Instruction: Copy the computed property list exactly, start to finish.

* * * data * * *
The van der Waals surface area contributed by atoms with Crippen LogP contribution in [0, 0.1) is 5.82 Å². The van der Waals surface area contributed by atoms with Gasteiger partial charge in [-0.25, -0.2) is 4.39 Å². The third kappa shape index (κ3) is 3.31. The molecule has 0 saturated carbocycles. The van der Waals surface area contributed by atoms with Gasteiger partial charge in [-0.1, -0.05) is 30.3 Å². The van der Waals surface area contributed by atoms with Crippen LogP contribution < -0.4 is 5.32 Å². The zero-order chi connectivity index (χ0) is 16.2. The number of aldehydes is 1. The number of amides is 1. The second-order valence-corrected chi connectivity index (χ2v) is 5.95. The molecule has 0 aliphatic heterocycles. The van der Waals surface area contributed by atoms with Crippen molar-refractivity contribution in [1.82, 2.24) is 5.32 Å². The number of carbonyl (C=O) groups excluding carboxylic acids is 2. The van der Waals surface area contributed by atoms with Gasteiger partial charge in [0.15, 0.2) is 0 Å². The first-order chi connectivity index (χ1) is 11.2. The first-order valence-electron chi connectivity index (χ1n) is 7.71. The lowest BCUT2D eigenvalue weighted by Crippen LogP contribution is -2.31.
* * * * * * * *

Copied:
The van der Waals surface area contributed by atoms with Crippen LogP contribution in [0, 0.1) is 5.82 Å². The van der Waals surface area contributed by atoms with Gasteiger partial charge in [-0.25, -0.2) is 4.39 Å². The third kappa shape index (κ3) is 3.31. The molecule has 0 saturated carbocycles. The van der Waals surface area contributed by atoms with Gasteiger partial charge in [-0.1, -0.05) is 30.3 Å². The van der Waals surface area contributed by atoms with Crippen LogP contribution < -0.4 is 5.32 Å². The zero-order chi connectivity index (χ0) is 16.2. The number of aldehydes is 1. The number of amides is 1. The second-order valence-corrected chi connectivity index (χ2v) is 5.95. The molecule has 0 aliphatic heterocycles. The van der Waals surface area contributed by atoms with Crippen molar-refractivity contribution in [1.82, 2.24) is 5.32 Å². The number of carbonyl (C=O) groups excluding carboxylic acids is 2. The van der Waals surface area contributed by atoms with Gasteiger partial charge in [0.15, 0.2) is 0 Å². The first-order chi connectivity index (χ1) is 11.2. The first-order valence-electron chi connectivity index (χ1n) is 7.71. The lowest BCUT2D eigenvalue weighted by Crippen LogP contribution is -2.31.